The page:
FRASER (WWJ) – Macomb County has declared an official state of emergency regarding the massive sinkhole in Fraser.
Macomb County Executive Mark Hackel wrote a letter to Gov. Rick Snyder saying that the sinkhole, which opened up last month along 15 Mile near Hayes Rd., could cause more damage and impact public health and the safety of nearby communities.
With repairs estimated to cost tens of millions of dollars, Hackel says local resources are not enough to cope with the situation, so state and federal aid are needed.
Vicki Wolber, the county’s Director of Emergency Management, says they want to make the governor aware of all these issues.
“I mean this is the only way that we can do that and…follow the proper channels and provide him with, you know, the appropriate information in the appropriate manner,” she said. “We’re following our guidance as we need to as far as the declaration process.”
Twenty Fraser families were temporarily displaced, three homes were condemned, and roads were shut down because of the sinkhole that formed when a sewer line collapsed on Christmas Eve.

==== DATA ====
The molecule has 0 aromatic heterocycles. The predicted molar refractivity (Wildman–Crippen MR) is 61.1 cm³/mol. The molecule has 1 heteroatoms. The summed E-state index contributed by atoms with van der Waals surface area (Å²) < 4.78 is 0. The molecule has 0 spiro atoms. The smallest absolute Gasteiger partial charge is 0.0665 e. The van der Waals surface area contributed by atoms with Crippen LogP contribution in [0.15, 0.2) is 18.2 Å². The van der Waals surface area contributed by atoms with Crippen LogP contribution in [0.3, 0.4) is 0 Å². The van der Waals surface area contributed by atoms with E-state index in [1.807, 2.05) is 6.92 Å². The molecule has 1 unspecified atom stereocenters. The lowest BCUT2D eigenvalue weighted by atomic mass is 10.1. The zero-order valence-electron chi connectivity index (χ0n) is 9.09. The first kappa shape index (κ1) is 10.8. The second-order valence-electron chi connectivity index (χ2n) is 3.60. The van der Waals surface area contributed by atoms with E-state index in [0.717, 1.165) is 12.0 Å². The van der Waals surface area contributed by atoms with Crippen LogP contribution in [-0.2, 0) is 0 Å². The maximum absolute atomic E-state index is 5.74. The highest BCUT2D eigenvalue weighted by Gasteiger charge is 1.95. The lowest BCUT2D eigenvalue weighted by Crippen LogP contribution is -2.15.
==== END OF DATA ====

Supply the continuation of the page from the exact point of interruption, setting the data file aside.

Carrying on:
Separately, Clinton Township has declared a state of emergency because officials say the damage from the sinkhole continues to affect a large number of residents.
Clinton Township Supervisor Bob Cannon said the sinkhole could also impact the local economy.
“We are on the north side of 15 (Mile Road); Fraser’s on the south side,” Cannon said,
“The last time this happened, many of the businesses in the area have failed because customers stopped coming. And that’s been a big push on my part is to make sure that everyone knows that 15 Mile Road is not closed,” he said. “But 15 Mile Road is open for business. It is only closed to through traffic.”
Cannon is urging both regulars and new customers to think of and patronize 15 Mile Road businesses in the next several months, while repairs on the sinkhole will continue.
These latest developments follow a state of emergency declaration by the mayor of Fraser on Dec. 26.
Meantime, Macomb County Public Works Commissioner Candice Miller said they now believe they have a handle on the situation — and officials do not believe at this time that the ground is still sinking.
“I don’t think any more homes will be impacted if we’re successful in stopping the migration of the hole,” Miller said, speaking live on WWJ Newsradio 950. “So what we’re doing there — and as I said we’re having pretty good success with that, fingers crossed — but we’re actually putting in grout if you will, pillars of grout in various places and this stabilizes the soil to make sure that it doesn’t continue to erode.”
Miller said that state and federal funds, if they do come, will be a great help.